That said, when I do the North Downs Way (131 miles) I'll again take the XA but my main camera will be my Leica M2 which I'm picking up on Saturday all being well. But a backup is important to me. I like to travel light but I remember when my EOS 5 died a few years ago, and how did that spoil Christmas for me. I do get the grumps when things don't work*.

(* : And this is why I question why I ever ended up working with computers!)

Love the footnote!

Like others, I've had very few camera failures in 40+ years, but as you say, it only takes one...

And as a dear, long-deceased friend once said, "I don't think I'd bother to travel unless I could take my camera." He was my gaffer when I started as an assistant in London in the 70s. Photography is clearly more important to some of us than to others.

Cheers,

Roger

SimonSawSunlight
12-03-2008, 05:43
I often take LOADS of gear. different bodies, different lenses, film and digital, sometimes even 2 dslrs, because they all lead to a different way of photography and therefore to a more versatile view on the whole trip. but I mostly end up using my Leica M4, my EOS 1D and maybe one of my yashica 124 / 124g almost all of the time and the rest, such as my canonet ql17 giii, my yashica 44s or the minolta x-700 system only come out for special use.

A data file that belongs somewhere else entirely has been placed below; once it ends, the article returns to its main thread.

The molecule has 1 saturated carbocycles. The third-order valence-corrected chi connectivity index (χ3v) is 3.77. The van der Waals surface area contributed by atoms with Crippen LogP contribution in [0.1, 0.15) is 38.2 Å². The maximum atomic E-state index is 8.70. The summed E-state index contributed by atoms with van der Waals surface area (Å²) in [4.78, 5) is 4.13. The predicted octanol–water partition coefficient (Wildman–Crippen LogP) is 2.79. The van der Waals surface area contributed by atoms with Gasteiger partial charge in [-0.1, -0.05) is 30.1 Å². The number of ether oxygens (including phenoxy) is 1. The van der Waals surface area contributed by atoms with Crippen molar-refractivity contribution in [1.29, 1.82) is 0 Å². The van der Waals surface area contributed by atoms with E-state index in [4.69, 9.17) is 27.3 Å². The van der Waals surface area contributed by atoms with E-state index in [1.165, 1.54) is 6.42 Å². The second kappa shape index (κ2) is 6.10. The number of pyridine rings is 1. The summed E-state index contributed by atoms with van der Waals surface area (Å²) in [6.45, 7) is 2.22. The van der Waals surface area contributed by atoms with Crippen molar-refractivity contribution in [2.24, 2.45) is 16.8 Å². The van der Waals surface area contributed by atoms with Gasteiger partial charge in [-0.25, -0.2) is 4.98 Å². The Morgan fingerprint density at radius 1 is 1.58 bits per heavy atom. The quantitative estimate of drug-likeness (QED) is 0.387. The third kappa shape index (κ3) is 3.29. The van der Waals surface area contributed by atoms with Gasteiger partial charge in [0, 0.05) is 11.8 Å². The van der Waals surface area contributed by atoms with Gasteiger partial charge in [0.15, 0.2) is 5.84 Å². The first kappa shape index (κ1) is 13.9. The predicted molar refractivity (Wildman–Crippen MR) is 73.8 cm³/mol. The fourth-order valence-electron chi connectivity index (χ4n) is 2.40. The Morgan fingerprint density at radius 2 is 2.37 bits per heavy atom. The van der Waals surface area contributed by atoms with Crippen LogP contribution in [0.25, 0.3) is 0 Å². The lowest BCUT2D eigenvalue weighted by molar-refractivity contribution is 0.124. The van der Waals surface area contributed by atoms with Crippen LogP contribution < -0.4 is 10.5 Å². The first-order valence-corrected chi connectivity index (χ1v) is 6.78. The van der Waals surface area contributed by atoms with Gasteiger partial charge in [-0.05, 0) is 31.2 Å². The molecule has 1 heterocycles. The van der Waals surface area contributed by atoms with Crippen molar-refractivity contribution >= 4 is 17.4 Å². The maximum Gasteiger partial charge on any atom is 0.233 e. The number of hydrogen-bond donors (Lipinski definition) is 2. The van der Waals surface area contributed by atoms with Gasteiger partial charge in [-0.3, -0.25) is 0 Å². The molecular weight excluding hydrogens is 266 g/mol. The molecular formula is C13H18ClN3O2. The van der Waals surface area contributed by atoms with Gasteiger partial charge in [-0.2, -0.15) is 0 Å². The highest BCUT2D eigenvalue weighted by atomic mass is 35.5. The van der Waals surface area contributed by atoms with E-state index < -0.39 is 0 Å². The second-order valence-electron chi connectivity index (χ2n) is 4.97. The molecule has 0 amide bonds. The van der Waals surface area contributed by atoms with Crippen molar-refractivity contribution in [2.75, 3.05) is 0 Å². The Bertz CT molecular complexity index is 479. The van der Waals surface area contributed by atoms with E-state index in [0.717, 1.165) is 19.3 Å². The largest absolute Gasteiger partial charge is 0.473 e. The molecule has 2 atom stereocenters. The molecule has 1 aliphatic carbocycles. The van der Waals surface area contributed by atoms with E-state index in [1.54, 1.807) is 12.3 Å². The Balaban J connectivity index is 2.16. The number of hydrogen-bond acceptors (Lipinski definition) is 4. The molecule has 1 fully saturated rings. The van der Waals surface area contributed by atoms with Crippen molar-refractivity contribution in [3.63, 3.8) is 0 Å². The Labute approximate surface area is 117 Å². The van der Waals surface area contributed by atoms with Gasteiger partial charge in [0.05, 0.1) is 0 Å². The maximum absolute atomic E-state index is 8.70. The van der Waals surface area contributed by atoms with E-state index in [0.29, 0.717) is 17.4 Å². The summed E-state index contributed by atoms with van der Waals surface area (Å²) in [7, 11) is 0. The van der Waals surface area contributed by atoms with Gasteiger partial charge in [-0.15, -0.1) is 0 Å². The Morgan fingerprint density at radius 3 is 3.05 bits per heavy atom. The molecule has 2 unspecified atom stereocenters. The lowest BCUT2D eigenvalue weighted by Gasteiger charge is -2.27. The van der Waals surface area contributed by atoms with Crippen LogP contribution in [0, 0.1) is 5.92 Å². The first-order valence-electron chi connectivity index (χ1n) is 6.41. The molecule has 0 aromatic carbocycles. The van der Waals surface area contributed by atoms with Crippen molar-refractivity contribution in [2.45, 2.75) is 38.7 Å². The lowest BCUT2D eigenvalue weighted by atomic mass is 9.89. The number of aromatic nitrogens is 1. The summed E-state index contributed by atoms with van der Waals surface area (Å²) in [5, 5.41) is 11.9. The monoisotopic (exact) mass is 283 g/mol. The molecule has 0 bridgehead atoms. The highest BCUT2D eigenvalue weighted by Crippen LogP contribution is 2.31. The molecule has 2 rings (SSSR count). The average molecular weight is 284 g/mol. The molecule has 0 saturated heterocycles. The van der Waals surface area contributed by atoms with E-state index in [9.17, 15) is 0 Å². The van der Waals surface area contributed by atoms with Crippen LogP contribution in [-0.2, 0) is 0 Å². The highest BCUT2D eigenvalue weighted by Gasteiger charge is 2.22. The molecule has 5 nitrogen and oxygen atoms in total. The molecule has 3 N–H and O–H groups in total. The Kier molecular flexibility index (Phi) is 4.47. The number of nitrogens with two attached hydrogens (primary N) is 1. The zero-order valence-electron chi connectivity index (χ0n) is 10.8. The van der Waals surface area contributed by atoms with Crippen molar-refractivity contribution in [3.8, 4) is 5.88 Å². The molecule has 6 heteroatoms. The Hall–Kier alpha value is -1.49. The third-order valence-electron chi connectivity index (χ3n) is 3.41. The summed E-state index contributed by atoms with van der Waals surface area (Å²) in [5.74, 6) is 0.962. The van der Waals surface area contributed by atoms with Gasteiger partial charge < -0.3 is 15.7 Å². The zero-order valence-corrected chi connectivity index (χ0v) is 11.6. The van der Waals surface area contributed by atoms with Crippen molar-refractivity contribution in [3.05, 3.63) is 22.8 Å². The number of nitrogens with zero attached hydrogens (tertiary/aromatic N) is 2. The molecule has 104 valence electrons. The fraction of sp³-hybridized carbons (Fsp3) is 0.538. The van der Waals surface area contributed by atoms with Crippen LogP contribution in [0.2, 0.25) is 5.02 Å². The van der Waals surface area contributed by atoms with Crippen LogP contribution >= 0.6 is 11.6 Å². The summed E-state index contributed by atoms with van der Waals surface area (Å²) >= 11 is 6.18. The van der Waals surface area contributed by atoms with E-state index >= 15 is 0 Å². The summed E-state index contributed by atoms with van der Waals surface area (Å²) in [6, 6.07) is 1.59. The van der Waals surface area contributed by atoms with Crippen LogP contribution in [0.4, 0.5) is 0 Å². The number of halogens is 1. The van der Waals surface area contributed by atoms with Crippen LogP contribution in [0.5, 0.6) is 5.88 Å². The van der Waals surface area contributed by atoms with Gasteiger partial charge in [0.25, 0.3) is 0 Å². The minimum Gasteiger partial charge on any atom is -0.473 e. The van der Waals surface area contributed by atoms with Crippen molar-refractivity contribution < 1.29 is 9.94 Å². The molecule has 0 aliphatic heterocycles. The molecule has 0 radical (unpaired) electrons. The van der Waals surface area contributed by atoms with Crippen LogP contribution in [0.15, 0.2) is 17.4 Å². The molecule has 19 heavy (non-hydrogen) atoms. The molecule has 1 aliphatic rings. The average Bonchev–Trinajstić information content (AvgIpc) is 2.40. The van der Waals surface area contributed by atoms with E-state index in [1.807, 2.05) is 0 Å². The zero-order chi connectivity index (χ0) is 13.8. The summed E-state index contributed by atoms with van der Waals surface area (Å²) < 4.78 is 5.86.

when the weather really sucks big time, I'm happy that I have my Nikon f5-tank to rely on (although the 1D and the m4 tolerate a lot, but I somehow feel less anxious about the f5. plus it can serve very well in terms of self defense. you never know!).
then again, I just take the m4 with me on some trips - as it is my all mechanical, trusty and sturdy everyday/everywhere camera - and happen one more body + 1 lens max, if any.

Frank Petronio